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Voices from the frontlines of climate change

By Darryl D'Monte

In sharp contrast to the jargon and red-tape of the climate negotiations so far, victims of climate change from Tuvalu, Bangladesh, Peru and other affected places, called for urgent action

Delegates at the UN Copenhagen summit heard a cri de coeur from several victims of climate change from around the world – in sharp contrast to the rambling jargon and cliché-ridden deliberations in official sessions. 

Oxfam International held the world’s first International Climate Hearing on Tuesday with Archbishop Desmond Tutu of South Africa and Mary Robinson, former Irish President and UN High Commissioner for Human Rights. It was the culmination of 1,000 smaller hearings in 36 countries, reflecting the voices of over 1.5 million people. 

“We are on the frontline of climate change. We have no mountains or rivers, but we maintain our mountains in our hearts,” cried out Penelise Alota, from the tiny Pacific island of Tuvalu. “We don’t want leaders who can be bought and sold.” 

“Our environment isn’t negotiable; in this conference, people sit and throw figures on the table. Climate change is wrong and we must call it wrong,” she asserted. “We are looking for leaders who also have these mountains in their hearts.” 

Closer home, Shorbanu Khatun from the Sundarbans in Bangladesh narrated her heart-rending saga of a single mother of four, who had lost her husband to a tiger when he was looking for honey in the forests. The second blow was Cyclone Aila which robbed her of her house. 

“I want to live,” she pleaded. “I want justice in my life; for my children’s lives and livelihoods. We imagined that this was God punishing others. But in public hearings on climate, I have heard that these occurrences are man-made.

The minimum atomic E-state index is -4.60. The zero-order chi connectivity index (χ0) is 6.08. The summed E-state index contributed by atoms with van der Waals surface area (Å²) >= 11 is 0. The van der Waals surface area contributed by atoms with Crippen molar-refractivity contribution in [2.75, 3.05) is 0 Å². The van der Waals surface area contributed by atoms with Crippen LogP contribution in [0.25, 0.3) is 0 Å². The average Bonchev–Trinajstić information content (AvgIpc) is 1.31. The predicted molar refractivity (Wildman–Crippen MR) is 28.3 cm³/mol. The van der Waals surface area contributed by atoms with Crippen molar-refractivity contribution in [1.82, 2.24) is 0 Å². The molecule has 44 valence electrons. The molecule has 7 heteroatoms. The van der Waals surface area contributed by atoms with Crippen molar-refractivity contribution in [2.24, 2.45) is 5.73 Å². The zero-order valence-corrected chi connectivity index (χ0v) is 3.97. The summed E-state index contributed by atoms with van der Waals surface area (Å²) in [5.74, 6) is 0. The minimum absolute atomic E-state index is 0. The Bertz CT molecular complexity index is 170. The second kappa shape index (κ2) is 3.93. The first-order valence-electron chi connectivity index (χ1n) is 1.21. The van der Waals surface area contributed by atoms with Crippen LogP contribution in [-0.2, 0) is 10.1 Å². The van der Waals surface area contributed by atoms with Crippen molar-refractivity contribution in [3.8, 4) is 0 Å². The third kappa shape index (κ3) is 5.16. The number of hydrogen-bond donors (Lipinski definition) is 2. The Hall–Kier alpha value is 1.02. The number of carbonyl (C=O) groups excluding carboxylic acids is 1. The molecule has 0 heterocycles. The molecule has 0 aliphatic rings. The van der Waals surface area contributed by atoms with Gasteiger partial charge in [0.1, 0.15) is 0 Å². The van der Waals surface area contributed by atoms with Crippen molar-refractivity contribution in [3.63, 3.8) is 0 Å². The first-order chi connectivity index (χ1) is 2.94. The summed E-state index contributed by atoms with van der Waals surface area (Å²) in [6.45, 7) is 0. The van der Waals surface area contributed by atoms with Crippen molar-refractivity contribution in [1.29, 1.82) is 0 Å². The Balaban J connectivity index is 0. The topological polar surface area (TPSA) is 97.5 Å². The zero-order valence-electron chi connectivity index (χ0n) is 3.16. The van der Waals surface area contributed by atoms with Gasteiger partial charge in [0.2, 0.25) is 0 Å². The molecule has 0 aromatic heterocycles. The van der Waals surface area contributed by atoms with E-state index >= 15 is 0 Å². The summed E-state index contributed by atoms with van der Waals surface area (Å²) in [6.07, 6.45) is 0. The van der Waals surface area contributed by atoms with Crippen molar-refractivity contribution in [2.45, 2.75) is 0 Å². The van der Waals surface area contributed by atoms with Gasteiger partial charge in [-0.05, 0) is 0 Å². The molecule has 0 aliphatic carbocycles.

“Over the last five years, everything seems to have changed. It is suddenly too hot in summer. There is a severe scarcity of rain. In summer, I can’t see the other side of the river bank because of the fog. I find less trees than ever before.” 

“You should refer to us indigenous people as your brothers and sisters,” Cayetano Huanca from Peru, exhorted. “The glaciers are melting, water resources are declining. We beg industrial countries to manage their emissions; the most vulnerable countries must be compensated.” 

Archbishop Tutu declared: “I too stand before you as a witness. I have seen with my own eyes the changes in my homeland. The Southern Cape is currently experiencing the worst drought anyone can remember. There is not enough food. There is too little water. The situation is becoming increasingly desperate.” 

“We have so much in common with these communities,” said Mary Robinson. “There is deep and global injustice. Some 16 countries, constituting 14% of the world’s population, have contributed 60% of the emissions; they are still responsible for 40%.” 

The “tck tck tck” (UNEP’s global campaign for sealing a deal, simulating a clock) is louder than ever. Industrial countries are being called upon to cut emissions by 40% below 1990 levels by 2020. So far, their commitments only amount to 8-12%. These countries must pay $200 billion a year by 2020 – half for mitigating climate change and half for countries to adapt to it. 

Infochange News & Features, December 2009